Opinion

Donald Trump versus The Sermon on the Mount

America won't become great again by walling itself in, says retired Anglican Bishop of Canberra and Goulburn George Browning

By Bishop George Browning

January 31 2017Is Trump to be admired, feared or pitied? Will he achieve what he claims he is setting out to achieve or will his actions increasingly make such ambitions impossible?  I speak of course of ambitions for security and prosperity – "making America great again".  Can America become "great again" by walling itself in? It is so ironic that the West, which invented globalisation for its economic advantage, under Trump now wants to shut the doors. Is the fear genuinely about security, or is it that the rest of the world wants to share in the same prosperity through migration of people as well as goods? Clearly globalisation is fine as long as the flow is in one direction.

In the Church we have a three year cycle which focuses in turn on each of the Gospels. This year is the year of Matthew and at the moment we are looking at the Sermon on the Mount.   Trump could not be more at odds with Jesus in this famous summary of Christian teaching. In these chapters (Matthew 5–7) Jesus makes it abundantly clear that the kind of strong man brutality on display by Trump is in fact weakness and that respect and honour shown in meekness and gentleness is in fact the strength that delivers the essential ingredients of human wellbeing and prosperity.

No one seriously doubts the world faces a security problem, but does poking it in the eye make it better or worse? It does not take a massive IQ to understand it makes it worse. Following September 11, did the Iraq war make that region and the rest of the world more or less secure?  Since the invasion on 20 March 2003, the world has been a demonstrably less safe place. Will excluding citizens from countries such as Yemen, Libya, Sudan, Iraq and Iran make the world safer? Of course not. It is beyond dispute that the greatest resourcing of world terrorism since 9/11 can be traced back to Saudi Arabia and Pakistan, the former being one of the US’s most important economic allies.

Trump wants a special relationship with Putin, why? Would it not make far more sense to break with convention and forge a much closer tie with its long time Middle East foe – Iran? If terrorism’s roots are in the Middle East why not seek a closer relationship with the Middle East’s alternate power?  Instead of poking those who seek to do harm in the eye, why not seek to forge a new relationship.

In terms of poking in the eye:

Would Trump’s penchant for insult and obscene "locker room" talk help or hinder the fight against radicalisation in an atmosphere where the supposed sexual excesses of the West are claimed to be a provocation to followers of Islam?

Would Trump’s claim that Bush did not properly "finish the job" and that he might well go back to Iraq and "take" all their oil heighten or reduce recruitment to ISIS: this radicalised and perverted version of Islam that feeds on the proposition that the West rapes the people and resources of the Islamic world?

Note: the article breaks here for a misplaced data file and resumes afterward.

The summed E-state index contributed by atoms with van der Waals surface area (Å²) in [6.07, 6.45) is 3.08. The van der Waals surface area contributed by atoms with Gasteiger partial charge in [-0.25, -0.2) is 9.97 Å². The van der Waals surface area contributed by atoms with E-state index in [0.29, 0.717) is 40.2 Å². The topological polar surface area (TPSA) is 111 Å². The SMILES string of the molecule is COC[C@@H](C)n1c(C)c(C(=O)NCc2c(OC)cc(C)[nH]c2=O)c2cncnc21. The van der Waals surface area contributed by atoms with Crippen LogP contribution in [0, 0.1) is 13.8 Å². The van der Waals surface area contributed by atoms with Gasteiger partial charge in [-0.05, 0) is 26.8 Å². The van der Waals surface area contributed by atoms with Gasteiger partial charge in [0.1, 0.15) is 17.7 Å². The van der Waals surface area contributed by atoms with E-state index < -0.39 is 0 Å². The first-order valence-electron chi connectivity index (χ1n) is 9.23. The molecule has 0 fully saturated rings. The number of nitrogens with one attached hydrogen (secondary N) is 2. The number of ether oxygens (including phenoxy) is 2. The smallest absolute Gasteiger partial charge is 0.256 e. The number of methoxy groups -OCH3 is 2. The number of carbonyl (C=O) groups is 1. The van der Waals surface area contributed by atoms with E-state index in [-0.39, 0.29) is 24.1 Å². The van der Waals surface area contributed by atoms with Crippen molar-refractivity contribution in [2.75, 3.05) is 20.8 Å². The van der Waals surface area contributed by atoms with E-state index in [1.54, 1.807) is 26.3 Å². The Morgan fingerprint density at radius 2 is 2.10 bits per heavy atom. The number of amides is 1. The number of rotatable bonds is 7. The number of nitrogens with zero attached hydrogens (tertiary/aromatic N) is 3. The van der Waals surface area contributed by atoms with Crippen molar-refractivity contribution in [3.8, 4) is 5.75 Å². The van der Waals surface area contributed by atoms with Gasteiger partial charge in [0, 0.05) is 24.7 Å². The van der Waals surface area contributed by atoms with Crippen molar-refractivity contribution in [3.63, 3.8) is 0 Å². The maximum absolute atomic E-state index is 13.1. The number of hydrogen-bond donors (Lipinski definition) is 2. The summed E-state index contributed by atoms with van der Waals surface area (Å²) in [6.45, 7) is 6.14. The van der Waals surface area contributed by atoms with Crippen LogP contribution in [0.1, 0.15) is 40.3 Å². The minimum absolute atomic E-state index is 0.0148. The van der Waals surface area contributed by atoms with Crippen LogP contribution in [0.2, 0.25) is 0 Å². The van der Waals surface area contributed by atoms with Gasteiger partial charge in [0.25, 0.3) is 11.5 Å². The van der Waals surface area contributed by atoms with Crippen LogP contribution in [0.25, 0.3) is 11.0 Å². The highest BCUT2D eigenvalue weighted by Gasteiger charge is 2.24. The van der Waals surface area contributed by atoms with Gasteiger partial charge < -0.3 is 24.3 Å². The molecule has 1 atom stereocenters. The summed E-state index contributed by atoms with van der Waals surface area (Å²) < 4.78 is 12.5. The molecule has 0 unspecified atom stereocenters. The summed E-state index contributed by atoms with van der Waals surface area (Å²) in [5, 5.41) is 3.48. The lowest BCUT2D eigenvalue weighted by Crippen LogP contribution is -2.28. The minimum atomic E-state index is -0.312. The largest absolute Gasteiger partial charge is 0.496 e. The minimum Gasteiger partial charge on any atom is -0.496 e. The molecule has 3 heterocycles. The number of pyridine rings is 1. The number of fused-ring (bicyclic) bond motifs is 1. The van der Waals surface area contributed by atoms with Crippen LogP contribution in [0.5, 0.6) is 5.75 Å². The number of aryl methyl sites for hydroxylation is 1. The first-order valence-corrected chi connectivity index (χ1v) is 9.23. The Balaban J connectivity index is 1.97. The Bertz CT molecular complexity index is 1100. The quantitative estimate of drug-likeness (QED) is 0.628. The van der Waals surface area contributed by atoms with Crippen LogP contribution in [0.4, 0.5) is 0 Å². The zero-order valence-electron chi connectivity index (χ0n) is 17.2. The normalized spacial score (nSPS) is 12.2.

Would the outcome of Trump’s executive order that has prevented Iraqis, who risked their lives in helping the Americans in Iraq, from entering the US, help or hinder a perception of the US that it now abandons without shame anyone or anything that is no longer of any use to it?

And what about Australia, where is our voice, what have we to say? While Germany, Britain, and Canada have made it clear that the US is going down the wrong path "Turn around, go back, you are going the wrong way": the Australian Prime Minister remains mute while Morrison, Bernardi and Christensen, the usual suspects with confessed Christian affiliations, seem euphoric about the direction Trump is taking.

Silence from the Australian Church is also quite deafening. The Christian community in Australia needs to be reminded that silence is acquiescence. Trump is taking the world down a very dangerous path, a path that is the very antithesis of the Christian path, of the Christian heritage about which America boasts.

This coming Sunday the Old Testament reading is from Isaiah 58. It is a passage about the dangers of self-serving religious observance.  It states clearly that any claim to religious righteousness that has no basis in justice, equity, and the care of the down-trodden is vacuous nonsense, despised by the divine.

May I quote a small section which follows a strong condemnation of self-serving religious piety:

"Is not this the fast I choose: to loose the bonds of injustice, to undo the thongs of the yoke, to let the oppressed go free? Is it not to share your bread with the hungry, to bring the homeless poor into your house..." (Isaiah 58:6-7).

Has popular Christianity in the Unites States of America, sadly with tentacles deep within the Australian Christian community, become nothing more than self-serving vacuous nonsense? It must not be allowed to be. Hope lies in voices of reason amongst the wider populace, voices that are rooted in a moral code. These voices can and will ultimately triumph over the voice of a president, if that voice continues to take the country down a path of self-destruction. Surely the Christian community has not vacated this space? I don’t think so.

It is important for the Christian community in Australia to understand that protests and demonstrations which have been widespread over the US in these last few weeks have frequently been led by Christian communities in partnership with members of the Islamic community. Comfort given to Trump by prominent politicians sympathetic to the Australian Christian Lobby whose leader attended the Trump inauguration, should be discarded for what they are: unless they are transparently grounded in justice for the poor and oppressed and characterised by the virtues on display in the Sermon on the Mount.